Nudge your favorite cafe to waste less food.
Maybe you saw the recent episode of Last Week Tonight with Jon Oliver, where he tackles the issue of food waste. Like all their episodes, behind the laughs is a serious issue with far-reaching effects.
By some estimations, Americans waste up to 40% of the food we buy. That’s not just a problem for our wallets:
- Huge amounts of water and other resources are required to produce that wasted food.
- Over 48 million Americans are living in food insecure households.
- The 33 million tons of food waste entering our landfills every year is turned into methane gas, which is has a potential warming effect on our planet of 21 times that of carbon dioxide.
Restaurants are a staggeringly huge part of the food waste problem. According to a study by the University of Arizona, full service restaurants produce 49,296,540 lbs of wasted food per day, while fast food restaurants produce 85,063,390 lbs.
What can restaurants do about it?
The biggest thing, according to the EPA’s Food Recovery Hierarchy is to reduce food at the source. If so much food is going to waste, why not just purchase and prepare less of it?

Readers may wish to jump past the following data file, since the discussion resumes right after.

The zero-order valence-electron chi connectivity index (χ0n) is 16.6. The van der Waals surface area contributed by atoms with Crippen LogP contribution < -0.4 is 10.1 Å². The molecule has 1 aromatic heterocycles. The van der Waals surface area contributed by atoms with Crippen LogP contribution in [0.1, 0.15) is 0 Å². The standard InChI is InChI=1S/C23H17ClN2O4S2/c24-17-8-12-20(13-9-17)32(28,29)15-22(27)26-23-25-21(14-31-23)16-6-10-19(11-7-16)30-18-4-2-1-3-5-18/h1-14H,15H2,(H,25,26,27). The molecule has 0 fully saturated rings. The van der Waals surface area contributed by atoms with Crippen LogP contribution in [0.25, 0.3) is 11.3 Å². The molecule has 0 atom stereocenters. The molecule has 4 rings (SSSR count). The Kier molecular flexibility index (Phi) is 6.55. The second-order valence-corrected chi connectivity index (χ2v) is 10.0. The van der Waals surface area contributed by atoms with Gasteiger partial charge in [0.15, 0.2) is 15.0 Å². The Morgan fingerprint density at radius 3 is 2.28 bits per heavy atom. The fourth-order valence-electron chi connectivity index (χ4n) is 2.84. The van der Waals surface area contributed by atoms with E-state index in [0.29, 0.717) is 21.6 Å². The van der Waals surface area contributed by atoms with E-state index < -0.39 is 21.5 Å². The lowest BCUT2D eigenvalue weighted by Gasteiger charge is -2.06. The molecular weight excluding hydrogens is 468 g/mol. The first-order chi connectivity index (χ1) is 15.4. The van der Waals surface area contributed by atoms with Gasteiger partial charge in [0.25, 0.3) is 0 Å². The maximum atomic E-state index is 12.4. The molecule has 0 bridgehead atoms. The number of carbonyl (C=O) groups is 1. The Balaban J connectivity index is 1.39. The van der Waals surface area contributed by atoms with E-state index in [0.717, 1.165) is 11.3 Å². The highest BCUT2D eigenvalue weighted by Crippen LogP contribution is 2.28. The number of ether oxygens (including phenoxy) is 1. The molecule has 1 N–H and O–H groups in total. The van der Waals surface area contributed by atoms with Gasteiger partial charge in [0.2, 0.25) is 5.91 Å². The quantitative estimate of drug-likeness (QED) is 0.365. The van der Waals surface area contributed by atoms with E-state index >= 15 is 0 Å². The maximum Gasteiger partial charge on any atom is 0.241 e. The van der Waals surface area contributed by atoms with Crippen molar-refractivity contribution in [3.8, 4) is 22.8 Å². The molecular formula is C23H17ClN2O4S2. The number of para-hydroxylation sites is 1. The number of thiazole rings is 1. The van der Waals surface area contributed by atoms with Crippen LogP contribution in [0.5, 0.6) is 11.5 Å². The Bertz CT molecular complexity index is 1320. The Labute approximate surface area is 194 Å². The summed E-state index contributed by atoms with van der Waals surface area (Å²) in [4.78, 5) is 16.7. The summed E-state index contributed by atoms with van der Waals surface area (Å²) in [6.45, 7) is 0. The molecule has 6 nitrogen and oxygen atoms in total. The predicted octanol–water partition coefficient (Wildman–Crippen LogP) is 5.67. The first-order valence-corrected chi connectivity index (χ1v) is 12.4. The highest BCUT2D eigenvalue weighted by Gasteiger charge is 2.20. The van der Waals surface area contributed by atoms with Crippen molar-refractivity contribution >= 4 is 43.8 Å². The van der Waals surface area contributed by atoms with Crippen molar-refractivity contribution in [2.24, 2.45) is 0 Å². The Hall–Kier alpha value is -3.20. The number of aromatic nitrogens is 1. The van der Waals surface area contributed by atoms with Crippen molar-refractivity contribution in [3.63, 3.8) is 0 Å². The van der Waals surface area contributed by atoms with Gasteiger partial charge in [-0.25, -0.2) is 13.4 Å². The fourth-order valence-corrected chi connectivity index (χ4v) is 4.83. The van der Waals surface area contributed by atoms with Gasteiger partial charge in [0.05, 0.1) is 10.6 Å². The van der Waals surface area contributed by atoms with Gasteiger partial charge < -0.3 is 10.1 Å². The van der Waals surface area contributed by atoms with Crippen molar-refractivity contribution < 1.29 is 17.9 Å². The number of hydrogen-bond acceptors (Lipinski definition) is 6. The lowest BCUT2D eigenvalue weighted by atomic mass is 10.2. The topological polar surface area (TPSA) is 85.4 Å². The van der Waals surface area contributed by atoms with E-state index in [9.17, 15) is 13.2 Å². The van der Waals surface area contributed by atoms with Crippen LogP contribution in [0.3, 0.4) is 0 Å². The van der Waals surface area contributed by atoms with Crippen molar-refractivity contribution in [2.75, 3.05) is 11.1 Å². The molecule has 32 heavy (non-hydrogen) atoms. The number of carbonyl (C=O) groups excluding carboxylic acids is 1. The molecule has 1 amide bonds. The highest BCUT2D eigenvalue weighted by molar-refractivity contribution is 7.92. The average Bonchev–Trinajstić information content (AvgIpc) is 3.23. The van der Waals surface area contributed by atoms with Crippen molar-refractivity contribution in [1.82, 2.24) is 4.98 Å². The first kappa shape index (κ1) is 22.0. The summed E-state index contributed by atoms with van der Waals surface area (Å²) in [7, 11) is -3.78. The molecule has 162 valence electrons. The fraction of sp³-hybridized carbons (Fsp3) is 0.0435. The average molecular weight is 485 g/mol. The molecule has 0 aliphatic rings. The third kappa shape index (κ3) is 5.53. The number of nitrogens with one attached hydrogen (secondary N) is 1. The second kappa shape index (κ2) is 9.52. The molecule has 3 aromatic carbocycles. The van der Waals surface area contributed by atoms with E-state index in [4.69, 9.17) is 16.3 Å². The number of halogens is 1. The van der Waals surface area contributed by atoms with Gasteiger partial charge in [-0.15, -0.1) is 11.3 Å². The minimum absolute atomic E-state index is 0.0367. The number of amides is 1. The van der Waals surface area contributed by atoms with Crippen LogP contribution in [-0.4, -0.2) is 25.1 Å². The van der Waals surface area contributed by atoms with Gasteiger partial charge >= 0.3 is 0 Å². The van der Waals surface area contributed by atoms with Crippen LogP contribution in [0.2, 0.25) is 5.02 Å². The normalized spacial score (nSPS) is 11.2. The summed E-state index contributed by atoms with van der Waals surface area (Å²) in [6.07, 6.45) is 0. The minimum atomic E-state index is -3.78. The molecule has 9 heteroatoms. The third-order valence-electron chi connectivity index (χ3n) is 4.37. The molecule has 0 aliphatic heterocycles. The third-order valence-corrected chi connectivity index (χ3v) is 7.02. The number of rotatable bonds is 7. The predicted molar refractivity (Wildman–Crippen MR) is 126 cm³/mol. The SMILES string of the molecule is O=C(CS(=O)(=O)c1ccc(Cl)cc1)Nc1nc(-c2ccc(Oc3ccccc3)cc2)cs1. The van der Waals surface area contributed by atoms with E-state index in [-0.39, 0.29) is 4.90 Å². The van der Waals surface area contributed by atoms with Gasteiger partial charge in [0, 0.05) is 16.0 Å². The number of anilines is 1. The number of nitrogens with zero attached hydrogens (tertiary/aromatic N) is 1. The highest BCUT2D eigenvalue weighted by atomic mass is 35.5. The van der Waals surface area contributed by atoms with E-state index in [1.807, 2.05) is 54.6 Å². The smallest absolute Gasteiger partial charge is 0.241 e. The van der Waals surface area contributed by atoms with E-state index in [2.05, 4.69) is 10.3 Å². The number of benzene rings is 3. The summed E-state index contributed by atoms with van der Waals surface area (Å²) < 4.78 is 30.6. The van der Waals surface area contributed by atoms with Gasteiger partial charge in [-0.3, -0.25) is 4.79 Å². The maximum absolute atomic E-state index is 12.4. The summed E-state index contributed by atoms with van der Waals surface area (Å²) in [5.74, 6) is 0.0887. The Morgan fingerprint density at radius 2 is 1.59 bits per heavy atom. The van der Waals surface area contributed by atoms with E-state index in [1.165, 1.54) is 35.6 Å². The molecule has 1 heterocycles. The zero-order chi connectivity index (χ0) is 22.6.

One major problem is the oversized portions that the US is unfortunately so well known for. Diners want to get their money’s worth, which leads to restaurants providing outsized portions just to make people happy.
There are a couple solutions for restaurants. One is to provide half-sized portion options for diners with smaller appetites. Another is to serve more modest portions on smaller plates, so that they still come across as generous. Given the obesity epidemic in the US, smaller portions aren’t just more economical, they’re healthier to boot.
Once the food has been purchased and is in the restaurant, waste recovery strategies are needed. Donating food to feed hungry people and animals are the next levels in the hierarchy. This can be done with excess produce and other goods that are still safe to eat, but won’t be used in the restaurant — but if food has already been on a diner’s plate, the last option is composting.
For other strategies to reduce food waste — both as a restaurant, and as a consumer — check out the organization End Food Waste Now. To learn more about reducing paper waste, look for our next post on demanding digital receipts.
It’s time to do something about food waste
At Sendvote we nudge our favorite restaurants to do more to prevent unnecessary food waste by reducing plate sizes, donating perishable food, and composting leftovers.
Go to Sendvote today and join your voice with others around this important issue. Click to vote on an existing opinion, or add your own if you don’t see your favorite restaurant already listed. With all our voices together, we can make our opinions be known, and make a difference.
(P.S. Want to really dive into the subject of food waste? Check out Jonathan Bloom’s book, American Wasteland.)